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  1. <?xml version="1.0" encoding="UTF-8" ?>
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  3. <head>
  4. <title>FSFE - Analysis on balance - Standardisation and Patents - by Georg Greve</title>
  5. </head>
  6. <body>
  7. <p align="right">[ <a href="ps.en.pdf">PDF version (94k)</a> ]</p>
  8. <h1 align="center">Analysis on balance:<br />Standardisation and Patents</h1>
  9. <p class="indent"><em>This paper provides an analysis of the
  10. interaction of patents and standards and finishes with some
  11. concrete proposals to address the most pressing issues. It was
  12. written under the assumption of very little background knowledge,
  13. and therefore provides some of the background necessary to
  14. understand the issue. An expert in the field should be able to
  15. skip the Background section.
  16. </em></p>
  17. <p align="right"><em>
  18. -- <b><a href="/about/greve/">Georg C. F. Greve</a></b>
  19. <br />FSFE, President
  20. <br />2. December 2008
  21. </em></p>
  22. <h2>Introduction</h2>
  23. <p>Software patents have been a hugely controversial debate, with
  24. lines of battle drawn primarily between large corporations holding
  25. large patent portfolios and engaged in multiple cross-licensing
  26. deals, and the Have-Nots, entrepreneurs, small and medium
  27. enterprises, and software users from the student using GNU/Linux all
  28. the way to institutional users in governments.</p>
  29. <p>This debate got a lot quieter with the rejection of the software
  30. patent directive in 2005. Its place in the headlines was taken by
  31. other debates, such as standardisation. Open Standards have been a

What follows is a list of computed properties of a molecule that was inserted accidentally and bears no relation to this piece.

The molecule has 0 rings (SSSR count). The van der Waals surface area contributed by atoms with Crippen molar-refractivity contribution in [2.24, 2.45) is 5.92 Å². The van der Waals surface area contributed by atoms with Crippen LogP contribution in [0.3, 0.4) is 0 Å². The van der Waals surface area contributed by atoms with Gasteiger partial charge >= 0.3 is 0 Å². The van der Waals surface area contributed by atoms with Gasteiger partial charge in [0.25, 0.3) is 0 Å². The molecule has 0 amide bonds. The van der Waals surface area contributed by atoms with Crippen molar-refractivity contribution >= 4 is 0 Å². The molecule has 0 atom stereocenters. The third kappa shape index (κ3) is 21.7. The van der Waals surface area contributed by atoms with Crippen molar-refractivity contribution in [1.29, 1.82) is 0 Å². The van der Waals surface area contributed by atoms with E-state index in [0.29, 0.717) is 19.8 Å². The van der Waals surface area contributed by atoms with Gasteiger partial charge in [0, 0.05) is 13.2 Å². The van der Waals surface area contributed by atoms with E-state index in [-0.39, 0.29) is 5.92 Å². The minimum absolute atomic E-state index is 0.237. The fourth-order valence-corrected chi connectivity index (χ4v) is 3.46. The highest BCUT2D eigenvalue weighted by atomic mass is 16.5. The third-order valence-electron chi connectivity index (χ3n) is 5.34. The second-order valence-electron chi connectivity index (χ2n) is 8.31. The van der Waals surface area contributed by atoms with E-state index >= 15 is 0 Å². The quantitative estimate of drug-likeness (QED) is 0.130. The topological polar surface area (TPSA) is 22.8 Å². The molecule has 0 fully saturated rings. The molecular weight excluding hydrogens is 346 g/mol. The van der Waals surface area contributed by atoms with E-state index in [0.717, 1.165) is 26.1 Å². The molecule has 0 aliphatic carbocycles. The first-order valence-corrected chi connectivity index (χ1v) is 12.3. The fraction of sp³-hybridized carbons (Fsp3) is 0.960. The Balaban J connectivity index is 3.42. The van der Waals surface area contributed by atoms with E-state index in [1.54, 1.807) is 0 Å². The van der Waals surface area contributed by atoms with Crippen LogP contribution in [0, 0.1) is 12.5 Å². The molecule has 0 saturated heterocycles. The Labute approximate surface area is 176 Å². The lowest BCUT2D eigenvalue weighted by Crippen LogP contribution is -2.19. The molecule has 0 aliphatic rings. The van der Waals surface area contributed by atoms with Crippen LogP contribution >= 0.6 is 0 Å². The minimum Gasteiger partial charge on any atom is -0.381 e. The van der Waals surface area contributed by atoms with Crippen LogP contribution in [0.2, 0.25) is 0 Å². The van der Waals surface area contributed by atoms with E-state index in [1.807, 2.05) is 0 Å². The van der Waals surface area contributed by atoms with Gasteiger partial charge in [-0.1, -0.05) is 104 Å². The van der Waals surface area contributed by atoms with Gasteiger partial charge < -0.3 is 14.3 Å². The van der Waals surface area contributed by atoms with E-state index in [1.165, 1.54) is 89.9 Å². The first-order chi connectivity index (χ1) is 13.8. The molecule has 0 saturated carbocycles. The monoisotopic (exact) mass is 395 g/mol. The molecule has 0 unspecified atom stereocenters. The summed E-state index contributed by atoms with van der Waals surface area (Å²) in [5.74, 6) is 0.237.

32. buzzword for years, but never has this term been discussed more
  33. intensively.</p>
  34. <p>On Wednesday, 19 November 2008, both debates met in Brussels at a
  35. workshop titled
  36. "<a href="http://ec.europa.eu/enterprise/ict/policy/standards/ws08ipr_en.htm">IPR
  37. in ICT standardisation</a>", although "Patents in ICT
  38. standardisation" would have been a more suitable name because the
  39. discussion was exlusively about the interaction of patents and
  40. ICT standardisation.</p>
  41. <p>Patents and standards are fundamentally at odds, so many people
  42. call for a balance between patents and standards. This article
  43. comments upon the workshop and explains why standards should prevail
  44. over patents at least in the area of software.</p>
  45. <h2>Background: Patents &amp; Standards 101</h2>
  46. <p>The idea of patents is not new. Its roots lie in the royal
  47. "litterae patentes" that conferred exclusive rights to certain
  48. people. Democratic governments eventually took the position of the
  49. monarchs, and patent legislation has evolved over time, but the
  50. fundamental characteristics of what is a patent have not
  51. changed.</p>
  52. <p>Succinctly put, a patent is a monopoly granted for a limited time
  53. by the government on behalf of its citizens.</p>
  54. <p>The term monopoly has many negative connotations, and for good
  55. reason. A monopoly stifles innovation and increases price due to the